Mark Growden had a passion for jazz and classical music from a young age, growing up in the small northeast California mountain town of Westwood. So he set out to be a composer. He only learned to sing as an adult — out of necessity, when his instruments were stolen — and only then did his rich baritone vocals become a way to book gigs and get his music heard.
Now he's teaching others to sing — often, amateurs who have never sung before — and writing original songs for them to perform. His Calling All Choir , now in its second season, is a 150-person choir made up of singers who, for the most part, have never taken the stage before in their lives.
Growden has always found inspiration in unexpected places. His take on American roots music blends his love of jazz with influences as varied as Appalachian folk, cabaret, and prison work songs from the old South. He started out composing for local dance companies, mainly on saxophone, before learning to play more folk-oriented instruments such as banjo and accordion. He's spent the last 20-some years nomadically touring the country as a one-man band and in ensembles. In between shows, he'd stick around a city long enough to hold a singing workshop, which was as much about technique as it was about playful exercises that opened people up to music. Soon, Growden was known for both his songwriting and teaching abilities.
"The people in SF [in particular] kept coming back to the workshop," said Growden, now an Oakland resident. "They asked 'why do we have to stop for two months while you go on tour?' I had it in my mind that I had to be on the road to make money."
In September of last year, having just moved back to Oakland to settle down, Growden told his San Francisco workshop members, "Let's try it." He studied the community choir model, in which members pay dues to compensate the director, and started designing a program around his original compositions. He knew from the beginning that there would be no auditions; to reinforce its inclusive nature, he called it The Calling All Choir.
Growden spread the word online and through his previous workshop attendees, forming chapters in Sonoma and the East Bay, in addition to San Francisco. He set the dues on a sliding scale, ranging from $0 to $500 per person for the 18-week season. The inaugural season last year kicked off with about 40 members in each location. The three groups rehearsed separately — once a week for two hours a night — before coming together in January for dress rehearsals and final performances at The Sebastopol Center for the Arts and The Crucible in Oakland. The choir also performs at local hospitals and retirement homes.
First season member Gianna Smart had never heard Growden's music before joining, but it ended up being part of the appeal.
"I imagined I'd find a Christmas choir in a church basement somewhere, and was okay with that, but when I met Mark and discovered that he wrote all of his own original compositions, I was really excited," said Smart, who lives in Healdsburg. "The choir is a safe place to explore your own voice and be a part of a bigger sound. You don't have to hit all the notes because you're supported — someone always has your back."
The second season is already five weeks under way, with 150 members. They're set to perform four compositions by Growden in the coming weeks, plus a 1936 cantata by Ralph Vaughan Williams called "Dona nobis pacem."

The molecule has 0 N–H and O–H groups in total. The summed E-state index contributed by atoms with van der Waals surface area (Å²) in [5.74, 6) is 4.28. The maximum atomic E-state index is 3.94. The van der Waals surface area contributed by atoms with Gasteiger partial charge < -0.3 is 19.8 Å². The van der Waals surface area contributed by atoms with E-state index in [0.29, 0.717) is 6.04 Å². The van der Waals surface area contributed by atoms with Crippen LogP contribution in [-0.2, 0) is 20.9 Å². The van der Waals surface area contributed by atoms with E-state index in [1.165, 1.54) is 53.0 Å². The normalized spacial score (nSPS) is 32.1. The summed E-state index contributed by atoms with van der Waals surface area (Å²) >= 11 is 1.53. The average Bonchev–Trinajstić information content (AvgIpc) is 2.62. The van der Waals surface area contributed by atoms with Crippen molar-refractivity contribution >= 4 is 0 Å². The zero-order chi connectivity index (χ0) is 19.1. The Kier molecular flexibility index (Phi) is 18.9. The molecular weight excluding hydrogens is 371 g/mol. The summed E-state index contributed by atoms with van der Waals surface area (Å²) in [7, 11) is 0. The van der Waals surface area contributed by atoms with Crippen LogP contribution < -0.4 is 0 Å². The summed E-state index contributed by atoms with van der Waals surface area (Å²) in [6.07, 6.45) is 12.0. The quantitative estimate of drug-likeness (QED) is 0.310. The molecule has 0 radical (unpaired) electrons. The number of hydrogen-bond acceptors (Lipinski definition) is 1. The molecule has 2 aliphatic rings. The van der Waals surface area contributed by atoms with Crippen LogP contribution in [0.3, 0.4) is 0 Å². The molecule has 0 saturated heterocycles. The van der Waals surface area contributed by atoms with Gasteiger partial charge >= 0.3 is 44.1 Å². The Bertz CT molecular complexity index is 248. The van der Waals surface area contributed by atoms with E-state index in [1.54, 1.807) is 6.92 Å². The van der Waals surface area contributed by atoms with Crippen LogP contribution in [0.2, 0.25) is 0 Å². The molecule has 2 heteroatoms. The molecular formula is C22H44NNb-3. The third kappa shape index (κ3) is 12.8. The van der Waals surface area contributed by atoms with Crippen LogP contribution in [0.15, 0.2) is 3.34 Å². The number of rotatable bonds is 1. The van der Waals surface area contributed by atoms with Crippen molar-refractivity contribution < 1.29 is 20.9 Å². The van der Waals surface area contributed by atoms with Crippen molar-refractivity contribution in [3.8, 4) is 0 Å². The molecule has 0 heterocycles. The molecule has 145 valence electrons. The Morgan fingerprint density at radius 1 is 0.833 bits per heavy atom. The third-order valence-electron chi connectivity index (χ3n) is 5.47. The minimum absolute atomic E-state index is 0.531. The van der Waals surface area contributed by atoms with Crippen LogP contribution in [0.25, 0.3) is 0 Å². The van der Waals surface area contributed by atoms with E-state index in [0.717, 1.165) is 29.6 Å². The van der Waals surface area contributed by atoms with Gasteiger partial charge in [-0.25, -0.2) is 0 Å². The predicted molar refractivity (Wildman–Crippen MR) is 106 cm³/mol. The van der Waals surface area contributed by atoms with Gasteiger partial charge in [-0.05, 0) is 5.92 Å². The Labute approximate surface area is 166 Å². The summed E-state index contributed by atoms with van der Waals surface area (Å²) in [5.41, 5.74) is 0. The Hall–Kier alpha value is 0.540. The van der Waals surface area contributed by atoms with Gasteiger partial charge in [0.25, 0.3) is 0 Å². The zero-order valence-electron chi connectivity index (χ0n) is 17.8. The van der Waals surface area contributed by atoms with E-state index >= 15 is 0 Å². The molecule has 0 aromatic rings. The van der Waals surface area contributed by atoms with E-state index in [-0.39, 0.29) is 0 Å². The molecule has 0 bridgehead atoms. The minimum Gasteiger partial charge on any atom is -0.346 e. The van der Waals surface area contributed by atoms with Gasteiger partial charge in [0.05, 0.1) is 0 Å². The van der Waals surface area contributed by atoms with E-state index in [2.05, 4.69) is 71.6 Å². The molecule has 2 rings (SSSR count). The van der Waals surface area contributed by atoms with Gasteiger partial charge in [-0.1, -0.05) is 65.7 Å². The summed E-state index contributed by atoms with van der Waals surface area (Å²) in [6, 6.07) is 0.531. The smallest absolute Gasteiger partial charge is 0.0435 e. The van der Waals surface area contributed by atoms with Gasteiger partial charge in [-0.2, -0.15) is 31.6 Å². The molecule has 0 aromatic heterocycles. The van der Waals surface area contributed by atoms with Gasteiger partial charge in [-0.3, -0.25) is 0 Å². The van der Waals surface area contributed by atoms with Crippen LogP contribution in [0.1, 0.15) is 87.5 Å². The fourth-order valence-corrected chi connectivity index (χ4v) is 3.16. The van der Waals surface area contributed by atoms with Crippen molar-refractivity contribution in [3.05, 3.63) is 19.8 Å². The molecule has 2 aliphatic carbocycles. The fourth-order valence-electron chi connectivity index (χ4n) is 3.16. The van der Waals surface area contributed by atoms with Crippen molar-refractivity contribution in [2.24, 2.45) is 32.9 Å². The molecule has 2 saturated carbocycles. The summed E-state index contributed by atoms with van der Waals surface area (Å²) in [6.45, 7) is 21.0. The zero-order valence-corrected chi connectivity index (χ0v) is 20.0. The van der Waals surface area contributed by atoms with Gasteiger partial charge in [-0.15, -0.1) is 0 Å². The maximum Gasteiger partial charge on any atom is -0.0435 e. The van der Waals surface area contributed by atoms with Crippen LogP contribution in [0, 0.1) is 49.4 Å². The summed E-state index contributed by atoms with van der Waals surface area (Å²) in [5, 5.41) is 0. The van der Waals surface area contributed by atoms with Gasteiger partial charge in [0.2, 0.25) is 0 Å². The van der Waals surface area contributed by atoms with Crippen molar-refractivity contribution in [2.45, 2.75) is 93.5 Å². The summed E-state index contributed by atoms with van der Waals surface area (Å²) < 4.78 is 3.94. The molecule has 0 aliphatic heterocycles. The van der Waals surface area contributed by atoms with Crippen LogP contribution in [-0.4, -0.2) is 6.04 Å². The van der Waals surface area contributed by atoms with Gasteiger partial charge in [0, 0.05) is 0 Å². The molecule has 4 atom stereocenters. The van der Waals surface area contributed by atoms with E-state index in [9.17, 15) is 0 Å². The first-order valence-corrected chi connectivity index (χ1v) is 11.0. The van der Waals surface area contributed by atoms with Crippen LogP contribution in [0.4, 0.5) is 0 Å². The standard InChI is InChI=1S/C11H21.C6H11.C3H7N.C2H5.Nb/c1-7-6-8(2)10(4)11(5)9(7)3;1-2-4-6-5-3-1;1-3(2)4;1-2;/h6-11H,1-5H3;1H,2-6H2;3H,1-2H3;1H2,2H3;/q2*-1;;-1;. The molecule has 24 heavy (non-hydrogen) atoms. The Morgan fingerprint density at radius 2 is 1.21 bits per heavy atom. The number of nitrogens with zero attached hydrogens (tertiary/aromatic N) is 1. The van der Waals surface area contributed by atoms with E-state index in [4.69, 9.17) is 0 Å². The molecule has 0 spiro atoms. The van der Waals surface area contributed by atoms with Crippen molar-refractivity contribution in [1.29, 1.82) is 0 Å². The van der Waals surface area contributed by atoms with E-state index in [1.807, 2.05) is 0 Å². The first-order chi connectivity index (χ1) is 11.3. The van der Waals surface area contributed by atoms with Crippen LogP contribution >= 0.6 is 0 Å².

"It's a classic round that the older generations know," Growden said. "It's important to keep those rounds alive in our culture." So how do amateurs go from zero experience to singing in Latin? Growden said it usually comes down to practice: "There were people who couldn't match pitch, but I kept having them come in early to work with them one-on-one or with a buddy," he said. "People who I thought absolutely couldn't sing, end up being able to sing."
During a recent rehearsal, his patience seemed endless and his energy infectious. When the choir formed a circle grouped by vocal ranges — sopranos, altos, tenors, and basses — Growden sprinted from section to section, signaling with his arms and voice when and how to sing. He encouraged them "to lean" into their next notes, reminded them not to bury their heads in their black binders filled with sheet music, and even stopped them when they sounded flat. Sure, there were a few off-key, cringe-worthy moments.
But there was also something beautiful in those imperfections. "I don't like to use the word spiritual – it's way overused – but there is something sacred in people singing together. Even if they're just drinking together," Growden said later by phone.
Each rehearsal begins with vocal exercises, many of which Growden borrowed from theater, and usually some form of dancing to encourage people to use their entire body as an instrument. The rehearsals also end with a dance party, for which Growden lowers the lights and blasts everything from hip-hop to ABBA. For the rehearsal he let us sit in on, it happened to be James Brown.
The second season will culminate with a finale June 20, at a venue TBD, and the third season will begin in September 2014. The choir accepts members within the first three weeks of the season, though Growden said he makes exceptions for experienced singers who know how to read music.
"When you're writing for amateurs, it's harder. I've got to set them up for success," he said. "But as a composer, I am really lucky. Vivaldi was a music teacher at an all-girls orphanage, Duke Ellington had his band...I mean, do you know how hard it is for composers to have their music made?"
For upcoming shows and more information: www.callingallchoir.org